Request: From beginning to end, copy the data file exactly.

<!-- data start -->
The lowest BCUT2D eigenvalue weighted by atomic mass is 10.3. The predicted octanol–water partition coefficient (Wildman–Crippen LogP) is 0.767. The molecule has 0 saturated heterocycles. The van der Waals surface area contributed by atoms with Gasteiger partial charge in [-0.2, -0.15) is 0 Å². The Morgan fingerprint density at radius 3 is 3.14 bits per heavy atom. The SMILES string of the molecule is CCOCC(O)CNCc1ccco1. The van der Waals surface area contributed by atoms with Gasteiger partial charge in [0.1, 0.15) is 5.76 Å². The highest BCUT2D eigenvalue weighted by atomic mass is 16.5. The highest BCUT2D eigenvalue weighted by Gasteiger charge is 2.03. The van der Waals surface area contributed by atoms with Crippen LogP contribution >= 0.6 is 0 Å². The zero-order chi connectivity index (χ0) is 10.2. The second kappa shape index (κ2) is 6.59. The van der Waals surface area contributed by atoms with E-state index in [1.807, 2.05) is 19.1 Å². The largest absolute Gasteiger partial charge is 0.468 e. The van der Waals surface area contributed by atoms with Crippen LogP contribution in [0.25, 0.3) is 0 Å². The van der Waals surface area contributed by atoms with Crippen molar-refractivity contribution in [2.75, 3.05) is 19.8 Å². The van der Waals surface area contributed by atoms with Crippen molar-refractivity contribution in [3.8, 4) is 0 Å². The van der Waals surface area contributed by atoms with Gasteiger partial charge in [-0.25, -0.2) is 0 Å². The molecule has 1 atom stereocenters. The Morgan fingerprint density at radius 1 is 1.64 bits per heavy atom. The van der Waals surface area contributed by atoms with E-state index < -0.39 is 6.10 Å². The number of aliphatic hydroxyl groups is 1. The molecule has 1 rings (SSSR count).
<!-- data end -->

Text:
The lowest BCUT2D eigenvalue weighted by atomic mass is 10.3. The predicted octanol–water partition coefficient (Wildman–Crippen LogP) is 0.767. The molecule has 0 saturated heterocycles. The van der Waals surface area contributed by atoms with Gasteiger partial charge in [-0.2, -0.15) is 0 Å². The Morgan fingerprint density at radius 3 is 3.14 bits per heavy atom. The SMILES string of the molecule is CCOCC(O)CNCc1ccco1. The van der Waals surface area contributed by atoms with Gasteiger partial charge in [0.1, 0.15) is 5.76 Å². The highest BCUT2D eigenvalue weighted by atomic mass is 16.5. The highest BCUT2D eigenvalue weighted by Gasteiger charge is 2.03. The van der Waals surface area contributed by atoms with Crippen LogP contribution >= 0.6 is 0 Å². The zero-order chi connectivity index (χ0) is 10.2. The second kappa shape index (κ2) is 6.59. The van der Waals surface area contributed by atoms with E-state index in [1.807, 2.05) is 19.1 Å². The largest absolute Gasteiger partial charge is 0.468 e. The van der Waals surface area contributed by atoms with Crippen LogP contribution in [0.25, 0.3) is 0 Å². The van der Waals surface area contributed by atoms with Crippen molar-refractivity contribution in [2.75, 3.05) is 19.8 Å². The van der Waals surface area contributed by atoms with Crippen molar-refractivity contribution in [3.8, 4) is 0 Å². The van der Waals surface area contributed by atoms with Gasteiger partial charge in [-0.25, -0.2) is 0 Å². The molecule has 1 atom stereocenters. The Morgan fingerprint density at radius 1 is 1.64 bits per heavy atom. The van der Waals surface area contributed by atoms with E-state index < -0.39 is 6.10 Å². The number of aliphatic hydroxyl groups is 1. The molecule has 1 rings (SSSR count).